Heroin was once the scourge of the urban poor, but today the typical user is a young white suburbanite, finds a study reported by NPR. The path to addiction usually starts with prescription painkillers. A survey of 9,000 patients at treatment centers around the U.S. found that 90 percent of heroin users were white men and women. The average age was 23. Three-quarters said that they first started not with heroin but with abusing prescription opioids like OxyContin.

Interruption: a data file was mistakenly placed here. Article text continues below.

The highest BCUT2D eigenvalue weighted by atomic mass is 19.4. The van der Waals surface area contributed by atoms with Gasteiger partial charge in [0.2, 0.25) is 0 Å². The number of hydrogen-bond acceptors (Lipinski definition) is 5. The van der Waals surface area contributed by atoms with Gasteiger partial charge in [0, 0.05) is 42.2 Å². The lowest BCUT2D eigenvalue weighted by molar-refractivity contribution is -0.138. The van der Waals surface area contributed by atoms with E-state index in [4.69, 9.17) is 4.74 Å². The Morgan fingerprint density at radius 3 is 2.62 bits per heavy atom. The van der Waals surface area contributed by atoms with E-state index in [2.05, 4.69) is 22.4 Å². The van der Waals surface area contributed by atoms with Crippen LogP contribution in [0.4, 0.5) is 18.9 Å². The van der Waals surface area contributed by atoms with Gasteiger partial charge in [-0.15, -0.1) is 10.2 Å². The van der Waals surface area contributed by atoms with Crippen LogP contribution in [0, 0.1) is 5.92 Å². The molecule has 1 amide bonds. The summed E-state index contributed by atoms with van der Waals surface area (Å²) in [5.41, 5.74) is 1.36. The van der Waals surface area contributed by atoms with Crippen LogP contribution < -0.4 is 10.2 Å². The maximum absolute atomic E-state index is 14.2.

In contrast, when heroin first became popular in the ’60s and ’70s, most users were young minority men who lived in cities. “Heroin is not an inner-city problem anymore,” says Dr. Theodore Cicero, a psychiatrist at Washington University School of Medicine in St. Louis who led the study. The study, published yesterday in the journal JAMA Psychiatry, squares with earlier findings that heroin abuse is growing and spreading beyond urban centers.